The Marin County Coroner’s Office has ruled out suicide in the May death of developer Bijan Madjlessi, a central figure in the collapse of Sonoma Valley Bank and the target of federal prosecution at the time of his demise.
Investigators have determined Madjlessi’s death resulted from an accidental vehicle crash and nothing more, Marin County Sheriff’s Lt. Keith Boyd said Wednesday.
“With his history, you know, we definitely evaluated other factors — really took a hard look to make sure that nothing appeared or presented itself to indicate it was a crime, or nothing appeared or indicated it was a suicide,” Boyd said.
But all the evidence, he said, “just led us to, ‘This is an accident.’ ”
Madjlessi, 58, had been arrested four weeks earlier on charges of bank and wire fraud, money laundering, conspiracy and other federal criminal offenses in connection with a complicated series of loans and financial transactions that ultimately led to the failure of Sonoma Valley Bank.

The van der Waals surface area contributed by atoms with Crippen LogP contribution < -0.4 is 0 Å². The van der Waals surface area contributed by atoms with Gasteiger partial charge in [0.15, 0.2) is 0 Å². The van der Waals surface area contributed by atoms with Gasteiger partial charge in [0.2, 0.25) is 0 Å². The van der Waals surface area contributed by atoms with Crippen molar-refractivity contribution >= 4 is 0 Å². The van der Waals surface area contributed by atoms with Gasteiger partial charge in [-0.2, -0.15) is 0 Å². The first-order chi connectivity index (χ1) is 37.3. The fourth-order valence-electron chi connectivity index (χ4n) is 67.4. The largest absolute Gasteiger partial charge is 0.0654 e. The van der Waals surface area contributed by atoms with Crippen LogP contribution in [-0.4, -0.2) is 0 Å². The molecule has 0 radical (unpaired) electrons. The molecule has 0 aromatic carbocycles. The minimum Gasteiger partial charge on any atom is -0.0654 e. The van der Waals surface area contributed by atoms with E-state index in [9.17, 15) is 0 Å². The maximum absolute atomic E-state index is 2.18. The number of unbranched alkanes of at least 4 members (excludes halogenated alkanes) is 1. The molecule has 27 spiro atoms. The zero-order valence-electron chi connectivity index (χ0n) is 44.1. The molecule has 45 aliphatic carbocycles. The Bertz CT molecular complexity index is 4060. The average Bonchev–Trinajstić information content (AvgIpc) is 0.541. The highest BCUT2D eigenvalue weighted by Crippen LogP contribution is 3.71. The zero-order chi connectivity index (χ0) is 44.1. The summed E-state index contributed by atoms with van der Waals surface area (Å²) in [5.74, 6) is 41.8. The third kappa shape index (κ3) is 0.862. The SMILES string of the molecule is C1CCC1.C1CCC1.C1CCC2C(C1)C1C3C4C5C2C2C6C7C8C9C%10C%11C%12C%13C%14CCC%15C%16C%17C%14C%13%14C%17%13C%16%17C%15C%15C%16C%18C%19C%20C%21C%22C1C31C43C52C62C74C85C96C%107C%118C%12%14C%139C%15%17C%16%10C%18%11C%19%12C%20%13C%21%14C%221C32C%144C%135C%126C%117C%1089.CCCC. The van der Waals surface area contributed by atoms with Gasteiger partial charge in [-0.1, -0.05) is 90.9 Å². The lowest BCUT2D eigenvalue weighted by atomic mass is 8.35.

He personally faced 28 criminal counts, including 13 that carried maximum penalties of 30 years in prison and $1 million in fines, according to the U.S. Attorney’s Office.
Conviction also would have exposed Madjlessi to asset forfeiture, which would have permitted the government to seize his home or other assets acquired with the proceeds of criminal conduct. His death means any such assets are no longer at risk of forfeiture, even though three defendants are still charged in the case, according to New York attorney Steven L. Kessler, a national expert on asset forfeiture law.
Madjlessi and his business partners defaulted on at least $34 million in loans made by Sonoma Valley Bank, which was closed by regulators in 2010.
A three-year federal investigation resulted in a 29-count grand jury indictment issued March 19 and unsealed April 9 that charged Madjlessi; his attorney, David Lonich of Santa Rosa; former bank president and chief executive Sean Cutting, a Sonoma resident; and former bank chief loan officer Brian Melland of Santa Rosa.
All four defendants pleaded not guilty, and Madjlessi was “completely convinced” that he would be acquitted of the charges, his defense attorney, Steven M. Bauer, said last May.